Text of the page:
An Ode to October

© Joanna Parypinski

October, October:
when twilight falls early
on leaf-scattered duffs
and trees’ spider-branches
creep over the dusk;

when pumpkins grow faces,
alit by the flame
of a thousand lost souls
and a low burning candle.
October, your name

is a beautiful corpse
that beckons from churchyards
where angels weep
in D minor: key of ghosts
and restless sleep.

October, your death-throes
burn life to the wick
and dissolve all the walls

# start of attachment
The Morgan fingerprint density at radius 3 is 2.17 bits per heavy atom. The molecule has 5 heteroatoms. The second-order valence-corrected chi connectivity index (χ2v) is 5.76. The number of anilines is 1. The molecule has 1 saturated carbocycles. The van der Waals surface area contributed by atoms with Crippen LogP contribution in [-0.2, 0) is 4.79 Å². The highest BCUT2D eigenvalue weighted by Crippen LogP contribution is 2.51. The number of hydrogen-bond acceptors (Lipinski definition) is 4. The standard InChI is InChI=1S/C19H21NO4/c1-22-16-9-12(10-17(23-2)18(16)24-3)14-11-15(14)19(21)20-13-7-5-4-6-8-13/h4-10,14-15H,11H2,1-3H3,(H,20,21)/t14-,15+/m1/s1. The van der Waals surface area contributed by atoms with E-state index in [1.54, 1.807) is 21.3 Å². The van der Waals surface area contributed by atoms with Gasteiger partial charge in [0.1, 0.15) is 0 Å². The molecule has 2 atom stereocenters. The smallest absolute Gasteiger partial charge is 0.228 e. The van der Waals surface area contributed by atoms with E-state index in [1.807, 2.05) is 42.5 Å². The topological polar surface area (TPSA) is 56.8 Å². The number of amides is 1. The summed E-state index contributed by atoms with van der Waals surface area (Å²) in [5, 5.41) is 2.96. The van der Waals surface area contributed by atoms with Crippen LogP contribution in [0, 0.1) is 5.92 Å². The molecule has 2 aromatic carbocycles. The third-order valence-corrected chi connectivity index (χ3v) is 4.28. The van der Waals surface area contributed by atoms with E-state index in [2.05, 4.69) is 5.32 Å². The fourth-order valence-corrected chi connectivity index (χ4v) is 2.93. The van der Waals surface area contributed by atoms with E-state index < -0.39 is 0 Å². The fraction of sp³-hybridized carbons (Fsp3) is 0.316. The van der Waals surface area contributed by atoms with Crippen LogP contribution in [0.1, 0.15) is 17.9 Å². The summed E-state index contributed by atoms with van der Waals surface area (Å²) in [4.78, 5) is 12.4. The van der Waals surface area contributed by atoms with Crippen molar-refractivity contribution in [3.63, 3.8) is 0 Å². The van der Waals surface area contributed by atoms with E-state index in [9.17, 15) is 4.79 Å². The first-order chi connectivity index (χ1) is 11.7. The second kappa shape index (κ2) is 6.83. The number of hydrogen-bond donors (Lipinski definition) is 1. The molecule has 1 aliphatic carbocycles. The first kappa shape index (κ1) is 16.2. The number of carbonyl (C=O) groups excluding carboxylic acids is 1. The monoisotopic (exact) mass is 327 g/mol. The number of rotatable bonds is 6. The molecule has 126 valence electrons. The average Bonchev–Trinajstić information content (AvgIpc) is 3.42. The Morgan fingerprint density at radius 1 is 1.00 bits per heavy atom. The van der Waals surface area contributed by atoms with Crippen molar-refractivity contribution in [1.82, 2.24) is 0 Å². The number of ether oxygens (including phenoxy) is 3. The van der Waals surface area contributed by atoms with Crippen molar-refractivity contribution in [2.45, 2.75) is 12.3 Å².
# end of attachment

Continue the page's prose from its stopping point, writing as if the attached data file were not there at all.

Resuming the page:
between the dead
and the quick.

Though you’ll grow winter-old,
and your colors will fade,
October, I know
your departed shades
will come back next year

and even if I lie beneath the soil,
I will meet you then,
October, October.
All that dies will rise
again.

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